Pornography – Simon Stephens

This will post very close to the anniversary of 7/7, and we are just a few days out from a terror attack in Tunisia that has, so far, claimed the lives of 30 British tourists. The latter is a sorrowful reminder that we need more responses, questions, ideas, even wails of blind confusion, to react to, cope with, and remain feeling through this unique and devastating human plague.

Pornography was written in reaction to the Tube bombings of 7 July 2005. I am American and can quickly tap into the held breath, clammy hands, terrified, disbelieving, impotent shock which mirrored our feelings on September 11, 2001. But in spite of what those two events share, and the broad stroke similarities between life in the US and the UK, there is a cultural chasm between us that yawns open at such a horror. It may start with a different, more ingrained significance to foreign bombs on British soil, but it is exposed in the way the rhythms of daily life unravel under the strain of this type of crisis, the million threads of tightly women cloth fraying and breaking. Those tiny threads are different in the UK than in the US, and without being steeped in it, a representation of a cultural reaction to a historic terror is hard to parse. And that’s before you get to Stephens’ text, which is, of itself, hard to parse.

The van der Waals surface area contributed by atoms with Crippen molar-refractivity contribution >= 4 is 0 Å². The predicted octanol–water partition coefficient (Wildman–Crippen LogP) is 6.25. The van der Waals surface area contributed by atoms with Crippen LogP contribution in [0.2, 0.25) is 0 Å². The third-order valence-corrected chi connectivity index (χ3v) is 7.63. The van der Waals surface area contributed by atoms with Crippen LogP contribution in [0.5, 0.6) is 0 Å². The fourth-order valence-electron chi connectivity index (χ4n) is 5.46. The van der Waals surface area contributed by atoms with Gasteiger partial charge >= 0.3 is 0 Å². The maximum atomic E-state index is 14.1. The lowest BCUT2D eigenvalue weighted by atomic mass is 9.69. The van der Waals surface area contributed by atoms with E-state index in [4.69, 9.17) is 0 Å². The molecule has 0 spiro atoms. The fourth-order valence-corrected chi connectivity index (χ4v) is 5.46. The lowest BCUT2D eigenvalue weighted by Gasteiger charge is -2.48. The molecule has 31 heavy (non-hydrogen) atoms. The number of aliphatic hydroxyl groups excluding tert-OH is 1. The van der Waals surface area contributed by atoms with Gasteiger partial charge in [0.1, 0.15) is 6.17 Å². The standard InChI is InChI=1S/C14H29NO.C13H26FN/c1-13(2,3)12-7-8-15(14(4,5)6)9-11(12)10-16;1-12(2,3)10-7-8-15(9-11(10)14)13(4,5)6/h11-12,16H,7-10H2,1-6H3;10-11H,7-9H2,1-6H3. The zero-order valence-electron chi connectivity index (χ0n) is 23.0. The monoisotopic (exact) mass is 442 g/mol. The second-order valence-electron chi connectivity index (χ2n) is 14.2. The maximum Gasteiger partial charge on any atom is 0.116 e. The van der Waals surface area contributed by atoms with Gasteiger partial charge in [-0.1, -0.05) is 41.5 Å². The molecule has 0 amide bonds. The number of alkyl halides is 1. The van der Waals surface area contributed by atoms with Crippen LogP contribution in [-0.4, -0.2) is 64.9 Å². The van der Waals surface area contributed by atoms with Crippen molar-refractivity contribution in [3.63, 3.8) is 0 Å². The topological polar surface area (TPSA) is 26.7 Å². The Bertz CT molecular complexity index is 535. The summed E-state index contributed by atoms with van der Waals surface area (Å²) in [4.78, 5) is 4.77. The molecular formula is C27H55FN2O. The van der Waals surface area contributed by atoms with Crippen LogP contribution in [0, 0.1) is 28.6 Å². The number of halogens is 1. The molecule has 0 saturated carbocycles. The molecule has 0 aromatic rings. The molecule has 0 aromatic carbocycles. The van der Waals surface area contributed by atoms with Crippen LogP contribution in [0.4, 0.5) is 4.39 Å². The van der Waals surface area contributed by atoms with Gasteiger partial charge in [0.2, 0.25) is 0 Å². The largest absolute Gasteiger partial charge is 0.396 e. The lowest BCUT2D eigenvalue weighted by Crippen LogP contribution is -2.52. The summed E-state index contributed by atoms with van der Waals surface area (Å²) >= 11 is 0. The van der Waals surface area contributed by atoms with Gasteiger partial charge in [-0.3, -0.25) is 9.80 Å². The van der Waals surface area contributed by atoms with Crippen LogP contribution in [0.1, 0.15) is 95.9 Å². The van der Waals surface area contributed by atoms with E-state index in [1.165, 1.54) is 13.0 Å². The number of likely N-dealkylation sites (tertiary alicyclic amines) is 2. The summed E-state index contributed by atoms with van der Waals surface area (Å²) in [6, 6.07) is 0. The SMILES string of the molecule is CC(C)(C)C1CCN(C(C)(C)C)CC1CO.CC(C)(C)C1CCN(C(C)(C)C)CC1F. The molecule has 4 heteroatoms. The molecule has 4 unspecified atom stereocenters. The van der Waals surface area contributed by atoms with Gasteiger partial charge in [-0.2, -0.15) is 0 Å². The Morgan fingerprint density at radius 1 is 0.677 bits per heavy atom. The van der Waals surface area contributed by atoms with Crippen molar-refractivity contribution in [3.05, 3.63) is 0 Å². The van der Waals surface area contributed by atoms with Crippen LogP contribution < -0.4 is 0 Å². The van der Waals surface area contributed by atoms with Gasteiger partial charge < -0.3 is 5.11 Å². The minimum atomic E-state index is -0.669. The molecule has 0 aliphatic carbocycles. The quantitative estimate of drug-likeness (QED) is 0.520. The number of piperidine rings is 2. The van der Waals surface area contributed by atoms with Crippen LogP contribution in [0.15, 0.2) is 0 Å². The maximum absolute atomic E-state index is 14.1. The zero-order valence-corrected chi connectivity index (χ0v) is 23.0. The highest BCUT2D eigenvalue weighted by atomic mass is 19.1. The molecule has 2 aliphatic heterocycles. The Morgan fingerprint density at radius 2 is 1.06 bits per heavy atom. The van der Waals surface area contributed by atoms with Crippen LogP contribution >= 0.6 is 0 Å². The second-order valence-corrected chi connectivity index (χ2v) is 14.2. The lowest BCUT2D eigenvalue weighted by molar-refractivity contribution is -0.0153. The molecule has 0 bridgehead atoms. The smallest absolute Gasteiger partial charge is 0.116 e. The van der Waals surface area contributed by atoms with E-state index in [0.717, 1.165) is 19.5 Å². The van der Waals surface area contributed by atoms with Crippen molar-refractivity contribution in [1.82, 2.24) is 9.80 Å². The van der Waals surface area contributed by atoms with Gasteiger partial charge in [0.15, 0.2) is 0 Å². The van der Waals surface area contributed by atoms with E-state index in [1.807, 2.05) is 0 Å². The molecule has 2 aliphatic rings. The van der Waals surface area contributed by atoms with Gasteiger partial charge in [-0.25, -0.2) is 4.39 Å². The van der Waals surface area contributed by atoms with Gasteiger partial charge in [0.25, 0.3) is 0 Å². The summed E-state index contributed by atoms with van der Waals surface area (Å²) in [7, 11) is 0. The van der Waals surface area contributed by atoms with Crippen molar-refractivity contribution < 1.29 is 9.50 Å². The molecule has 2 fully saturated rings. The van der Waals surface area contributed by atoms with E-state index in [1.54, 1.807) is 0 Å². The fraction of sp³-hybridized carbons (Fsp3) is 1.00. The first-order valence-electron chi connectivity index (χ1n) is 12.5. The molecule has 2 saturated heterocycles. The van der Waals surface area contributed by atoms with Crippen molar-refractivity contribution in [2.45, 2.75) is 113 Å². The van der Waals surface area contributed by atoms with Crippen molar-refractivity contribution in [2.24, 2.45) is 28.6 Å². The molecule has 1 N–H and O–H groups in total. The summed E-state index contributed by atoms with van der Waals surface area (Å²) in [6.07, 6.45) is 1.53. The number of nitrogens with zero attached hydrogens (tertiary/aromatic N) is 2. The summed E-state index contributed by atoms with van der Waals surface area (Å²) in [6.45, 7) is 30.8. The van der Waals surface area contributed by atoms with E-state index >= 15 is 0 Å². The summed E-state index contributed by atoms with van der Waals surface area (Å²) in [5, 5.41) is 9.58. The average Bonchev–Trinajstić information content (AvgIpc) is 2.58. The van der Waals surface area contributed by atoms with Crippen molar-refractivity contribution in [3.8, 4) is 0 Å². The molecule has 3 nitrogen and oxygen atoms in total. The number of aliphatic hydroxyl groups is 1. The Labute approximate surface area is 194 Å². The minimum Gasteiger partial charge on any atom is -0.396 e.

Pornography starts with the best production note ever: “This play can be performed with any number of actors. It can be performed in any order.” And then you read it and understand how hard it will be to make fulfilling decisions and execute the play with power.

I’m not sure I could get this play right. This is really a script for which a national sensibility is necessary. Yes, it does capture the chaos of such a disruptive event. My disappointment in the script was that it did not make me feel. This may be a case of, ‘you have to see it.’ And if there’s ever a chance for me to catch a production, I will. I would love to close the chasm a little.

Cast: n (where n is any positive integer). Run Time: 90-100 min? There are a lot of pages dense with text. And there’s space in there. Synopsis: Reaction to the 2005 London bombings.


One comment

  1. anotherwisemonkey · July 5, 2015

    This is very interesting. I hadn’t heard of this play and will look it up, so thank you for sharing your views. Through my job working with young people I wrote and directed a short play on 7/7 called Into the Darkness: A Life Interrupted. It had the emotional quality you feel is missing from this text. There’s a poor quality video of it on YouTube somewhere, but it’s still powerful. Would you like me to send you the link?

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